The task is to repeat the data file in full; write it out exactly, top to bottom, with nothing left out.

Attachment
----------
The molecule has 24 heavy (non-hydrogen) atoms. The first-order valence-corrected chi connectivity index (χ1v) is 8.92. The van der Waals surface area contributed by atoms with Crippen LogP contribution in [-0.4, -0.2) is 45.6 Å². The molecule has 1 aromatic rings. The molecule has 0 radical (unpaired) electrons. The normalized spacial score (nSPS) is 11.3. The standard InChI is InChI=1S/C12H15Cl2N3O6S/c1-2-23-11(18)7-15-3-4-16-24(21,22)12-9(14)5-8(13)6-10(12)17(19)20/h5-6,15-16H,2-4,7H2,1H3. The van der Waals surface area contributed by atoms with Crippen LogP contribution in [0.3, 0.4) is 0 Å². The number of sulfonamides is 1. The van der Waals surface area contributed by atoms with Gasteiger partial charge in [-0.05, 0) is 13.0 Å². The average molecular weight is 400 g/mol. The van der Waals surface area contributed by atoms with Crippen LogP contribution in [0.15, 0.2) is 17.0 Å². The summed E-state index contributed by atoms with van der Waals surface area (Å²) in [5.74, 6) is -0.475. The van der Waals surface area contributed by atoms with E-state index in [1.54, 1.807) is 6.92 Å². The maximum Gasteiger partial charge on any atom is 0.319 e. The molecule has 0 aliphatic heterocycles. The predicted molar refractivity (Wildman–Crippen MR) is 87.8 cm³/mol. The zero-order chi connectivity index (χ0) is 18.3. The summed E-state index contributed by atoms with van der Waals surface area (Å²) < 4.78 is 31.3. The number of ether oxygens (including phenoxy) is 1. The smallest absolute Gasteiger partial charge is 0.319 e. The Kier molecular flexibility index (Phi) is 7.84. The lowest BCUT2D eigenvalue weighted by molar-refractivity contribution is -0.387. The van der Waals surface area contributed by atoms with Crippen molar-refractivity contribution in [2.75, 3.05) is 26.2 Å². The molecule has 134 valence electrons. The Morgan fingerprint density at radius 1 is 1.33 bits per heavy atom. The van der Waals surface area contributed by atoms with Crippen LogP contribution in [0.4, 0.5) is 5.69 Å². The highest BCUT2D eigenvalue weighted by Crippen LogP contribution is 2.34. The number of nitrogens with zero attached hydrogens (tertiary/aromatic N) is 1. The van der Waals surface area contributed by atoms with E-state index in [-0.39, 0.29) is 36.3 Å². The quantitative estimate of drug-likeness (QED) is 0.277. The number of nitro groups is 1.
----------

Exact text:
The molecule has 24 heavy (non-hydrogen) atoms. The first-order valence-corrected chi connectivity index (χ1v) is 8.92. The van der Waals surface area contributed by atoms with Crippen LogP contribution in [-0.4, -0.2) is 45.6 Å². The molecule has 1 aromatic rings. The molecule has 0 radical (unpaired) electrons. The normalized spacial score (nSPS) is 11.3. The standard InChI is InChI=1S/C12H15Cl2N3O6S/c1-2-23-11(18)7-15-3-4-16-24(21,22)12-9(14)5-8(13)6-10(12)17(19)20/h5-6,15-16H,2-4,7H2,1H3. The van der Waals surface area contributed by atoms with Crippen LogP contribution in [0.3, 0.4) is 0 Å². The number of sulfonamides is 1. The van der Waals surface area contributed by atoms with Gasteiger partial charge in [-0.05, 0) is 13.0 Å². The average molecular weight is 400 g/mol. The van der Waals surface area contributed by atoms with Crippen LogP contribution in [0.15, 0.2) is 17.0 Å². The summed E-state index contributed by atoms with van der Waals surface area (Å²) in [5.74, 6) is -0.475. The van der Waals surface area contributed by atoms with E-state index in [1.54, 1.807) is 6.92 Å². The maximum Gasteiger partial charge on any atom is 0.319 e. The molecule has 0 aliphatic heterocycles. The predicted molar refractivity (Wildman–Crippen MR) is 87.8 cm³/mol. The zero-order chi connectivity index (χ0) is 18.3. The summed E-state index contributed by atoms with van der Waals surface area (Å²) < 4.78 is 31.3. The number of ether oxygens (including phenoxy) is 1. The smallest absolute Gasteiger partial charge is 0.319 e. The Kier molecular flexibility index (Phi) is 7.84. The lowest BCUT2D eigenvalue weighted by molar-refractivity contribution is -0.387. The van der Waals surface area contributed by atoms with Crippen molar-refractivity contribution in [2.75, 3.05) is 26.2 Å². The molecule has 134 valence electrons. The Morgan fingerprint density at radius 1 is 1.33 bits per heavy atom. The van der Waals surface area contributed by atoms with Crippen LogP contribution in [0.4, 0.5) is 5.69 Å². The highest BCUT2D eigenvalue weighted by Crippen LogP contribution is 2.34. The number of nitrogens with zero attached hydrogens (tertiary/aromatic N) is 1. The van der Waals surface area contributed by atoms with E-state index in [-0.39, 0.29) is 36.3 Å². The quantitative estimate of drug-likeness (QED) is 0.277. The number of nitro groups is 1.